Triclosan is actually used in about 140 personal care and household products. For a handy guide on the types of products that might contain triclosan, check out the Environmental Working Group’s home map. It’s easy – just mousing over the house shows you exactly where to look!

Unsafe Toys 2010: What Toys To Avoid this Holiday Season, and What to Buy

Monday, December 20th, 2010


Since we don’t have the advantage of being able to test for potentially dangerous chemicals in kids’ toys, it’s fortunate that others do – and will give us the results. Each year, the Public Interest Research Group (PIRG) publishes Trouble in Toyland, the report of an investigation into the safety of children’s toys. They go to stores, get lab reports, check recalls (their research has led to more than 150 recalls), and let us know what we definitely should not buy for our kids. They also give us guidance on what we should buy.

Following the most recent President’s Cancer Panel Report – which focused on the relationship between chemicals and cancer – Trouble in Toyland’s focus this year was on chemicals (although things that can be choked on are included as well – always an issue). Their list of what toys not to buy is in the Trouble in Toyland report (very worth reading all the way through), but you can get also a quick look on their Unsafe Toy List 2010.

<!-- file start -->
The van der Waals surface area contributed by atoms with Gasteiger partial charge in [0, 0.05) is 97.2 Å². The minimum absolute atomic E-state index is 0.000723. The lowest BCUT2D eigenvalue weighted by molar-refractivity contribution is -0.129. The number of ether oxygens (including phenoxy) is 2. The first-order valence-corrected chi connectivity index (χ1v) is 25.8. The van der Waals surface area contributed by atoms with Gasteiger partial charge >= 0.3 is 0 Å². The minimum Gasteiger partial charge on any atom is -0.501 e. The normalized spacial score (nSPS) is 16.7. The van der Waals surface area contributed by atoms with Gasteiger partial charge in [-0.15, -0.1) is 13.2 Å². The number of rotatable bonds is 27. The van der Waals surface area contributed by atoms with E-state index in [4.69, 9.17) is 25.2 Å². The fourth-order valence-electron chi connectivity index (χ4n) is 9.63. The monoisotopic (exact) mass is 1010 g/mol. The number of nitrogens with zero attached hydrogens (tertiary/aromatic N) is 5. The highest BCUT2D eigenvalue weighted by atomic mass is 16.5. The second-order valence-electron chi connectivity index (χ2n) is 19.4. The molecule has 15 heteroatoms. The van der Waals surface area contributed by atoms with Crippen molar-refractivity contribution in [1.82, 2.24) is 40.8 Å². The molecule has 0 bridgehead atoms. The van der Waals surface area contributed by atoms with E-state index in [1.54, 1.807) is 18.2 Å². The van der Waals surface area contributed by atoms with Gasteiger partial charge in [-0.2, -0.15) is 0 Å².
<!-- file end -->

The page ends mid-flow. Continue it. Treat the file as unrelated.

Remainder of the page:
There are only eight unsafe toys on the list, but they are definitely very popular items likely to attract many buyers and kids – including you, and yours. Check the list for the names, photographs, and so on.

What does PIRG recommend?

Avoid PVC/vinyl toys and brightly colored plastics.

Stay away from toys with small parts and from toys small enough for kids to choke on if they put it in their mouths. This includes small balls and balloons, which can completely block your child’s airway and suffocate them.

Choose toys made with unpainted wood and other natural materials like wood or cotton.

Anything colored should be verified as having used nontoxic dyes or paints.

Don’t buy costume jewelry for kids. It usually contains lead or other harmful chemicals.